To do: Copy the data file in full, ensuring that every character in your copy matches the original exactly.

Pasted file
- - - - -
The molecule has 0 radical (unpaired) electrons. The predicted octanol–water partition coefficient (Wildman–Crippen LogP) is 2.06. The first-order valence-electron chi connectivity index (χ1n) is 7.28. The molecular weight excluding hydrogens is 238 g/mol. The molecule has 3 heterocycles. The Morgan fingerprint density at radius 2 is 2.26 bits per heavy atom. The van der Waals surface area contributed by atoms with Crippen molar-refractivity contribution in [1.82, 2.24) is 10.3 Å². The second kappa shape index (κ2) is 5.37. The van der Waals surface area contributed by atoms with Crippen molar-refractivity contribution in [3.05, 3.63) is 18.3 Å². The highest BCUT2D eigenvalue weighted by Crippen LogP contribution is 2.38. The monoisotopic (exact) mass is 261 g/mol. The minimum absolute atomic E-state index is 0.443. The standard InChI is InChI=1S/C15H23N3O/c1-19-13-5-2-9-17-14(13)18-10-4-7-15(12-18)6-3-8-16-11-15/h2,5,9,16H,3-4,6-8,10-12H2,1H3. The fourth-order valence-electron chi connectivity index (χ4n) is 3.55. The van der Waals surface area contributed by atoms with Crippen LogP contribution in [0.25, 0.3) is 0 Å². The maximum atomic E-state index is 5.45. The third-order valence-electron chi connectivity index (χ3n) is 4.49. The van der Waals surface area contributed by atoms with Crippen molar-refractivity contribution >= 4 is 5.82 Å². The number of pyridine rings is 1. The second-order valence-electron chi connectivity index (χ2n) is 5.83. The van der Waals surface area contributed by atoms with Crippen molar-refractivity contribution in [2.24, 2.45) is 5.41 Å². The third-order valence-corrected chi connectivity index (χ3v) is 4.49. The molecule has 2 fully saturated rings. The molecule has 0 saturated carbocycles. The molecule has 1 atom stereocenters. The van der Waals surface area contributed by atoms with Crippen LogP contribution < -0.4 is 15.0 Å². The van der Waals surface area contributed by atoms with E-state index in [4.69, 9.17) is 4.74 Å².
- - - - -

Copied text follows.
The molecule has 0 radical (unpaired) electrons. The predicted octanol–water partition coefficient (Wildman–Crippen LogP) is 2.06. The first-order valence-electron chi connectivity index (χ1n) is 7.28. The molecular weight excluding hydrogens is 238 g/mol. The molecule has 3 heterocycles. The Morgan fingerprint density at radius 2 is 2.26 bits per heavy atom. The van der Waals surface area contributed by atoms with Crippen molar-refractivity contribution in [1.82, 2.24) is 10.3 Å². The second kappa shape index (κ2) is 5.37. The van der Waals surface area contributed by atoms with Crippen molar-refractivity contribution in [3.05, 3.63) is 18.3 Å². The highest BCUT2D eigenvalue weighted by Crippen LogP contribution is 2.38. The monoisotopic (exact) mass is 261 g/mol. The minimum absolute atomic E-state index is 0.443. The standard InChI is InChI=1S/C15H23N3O/c1-19-13-5-2-9-17-14(13)18-10-4-7-15(12-18)6-3-8-16-11-15/h2,5,9,16H,3-4,6-8,10-12H2,1H3. The fourth-order valence-electron chi connectivity index (χ4n) is 3.55. The van der Waals surface area contributed by atoms with Crippen LogP contribution in [0.25, 0.3) is 0 Å². The maximum atomic E-state index is 5.45. The third-order valence-electron chi connectivity index (χ3n) is 4.49. The van der Waals surface area contributed by atoms with Crippen molar-refractivity contribution >= 4 is 5.82 Å². The number of pyridine rings is 1. The second-order valence-electron chi connectivity index (χ2n) is 5.83. The van der Waals surface area contributed by atoms with Crippen molar-refractivity contribution in [2.24, 2.45) is 5.41 Å². The third-order valence-corrected chi connectivity index (χ3v) is 4.49. The molecule has 2 fully saturated rings. The molecule has 0 saturated carbocycles. The molecule has 1 atom stereocenters. The van der Waals surface area contributed by atoms with Crippen LogP contribution < -0.4 is 15.0 Å². The van der Waals surface area contributed by atoms with E-state index in [4.69, 9.17) is 4.74 Å².